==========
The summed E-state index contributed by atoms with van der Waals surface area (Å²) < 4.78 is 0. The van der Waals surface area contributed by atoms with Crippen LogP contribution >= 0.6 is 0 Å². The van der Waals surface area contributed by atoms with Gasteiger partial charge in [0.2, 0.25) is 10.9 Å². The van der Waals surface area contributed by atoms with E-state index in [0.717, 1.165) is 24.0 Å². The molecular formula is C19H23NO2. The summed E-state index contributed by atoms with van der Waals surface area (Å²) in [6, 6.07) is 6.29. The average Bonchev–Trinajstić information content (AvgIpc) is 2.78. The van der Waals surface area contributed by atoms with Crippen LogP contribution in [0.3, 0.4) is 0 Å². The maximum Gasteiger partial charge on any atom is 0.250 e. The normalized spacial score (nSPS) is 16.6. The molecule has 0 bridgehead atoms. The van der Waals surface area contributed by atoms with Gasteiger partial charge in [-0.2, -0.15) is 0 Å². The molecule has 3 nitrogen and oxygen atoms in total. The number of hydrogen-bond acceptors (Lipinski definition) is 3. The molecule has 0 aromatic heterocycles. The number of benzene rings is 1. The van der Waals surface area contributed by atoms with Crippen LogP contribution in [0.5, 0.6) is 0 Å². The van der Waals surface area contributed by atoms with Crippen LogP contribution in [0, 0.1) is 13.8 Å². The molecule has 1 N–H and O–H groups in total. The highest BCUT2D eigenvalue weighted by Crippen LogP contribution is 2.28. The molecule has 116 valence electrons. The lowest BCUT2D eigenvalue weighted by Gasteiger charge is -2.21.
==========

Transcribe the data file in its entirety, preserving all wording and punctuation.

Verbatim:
The summed E-state index contributed by atoms with van der Waals surface area (Å²) < 4.78 is 0. The van der Waals surface area contributed by atoms with Crippen LogP contribution >= 0.6 is 0 Å². The van der Waals surface area contributed by atoms with Gasteiger partial charge in [0.2, 0.25) is 10.9 Å². The van der Waals surface area contributed by atoms with E-state index in [0.717, 1.165) is 24.0 Å². The molecular formula is C19H23NO2. The summed E-state index contributed by atoms with van der Waals surface area (Å²) in [6, 6.07) is 6.29. The average Bonchev–Trinajstić information content (AvgIpc) is 2.78. The van der Waals surface area contributed by atoms with Crippen LogP contribution in [0.3, 0.4) is 0 Å². The maximum Gasteiger partial charge on any atom is 0.250 e. The normalized spacial score (nSPS) is 16.6. The molecule has 0 bridgehead atoms. The van der Waals surface area contributed by atoms with Gasteiger partial charge in [-0.2, -0.15) is 0 Å². The molecule has 3 nitrogen and oxygen atoms in total. The number of hydrogen-bond acceptors (Lipinski definition) is 3. The molecule has 0 aromatic heterocycles. The number of benzene rings is 1. The van der Waals surface area contributed by atoms with Crippen LogP contribution in [0.5, 0.6) is 0 Å². The van der Waals surface area contributed by atoms with Crippen LogP contribution in [0, 0.1) is 13.8 Å². The molecule has 1 N–H and O–H groups in total. The highest BCUT2D eigenvalue weighted by Crippen LogP contribution is 2.28. The molecule has 116 valence electrons. The lowest BCUT2D eigenvalue weighted by Gasteiger charge is -2.21.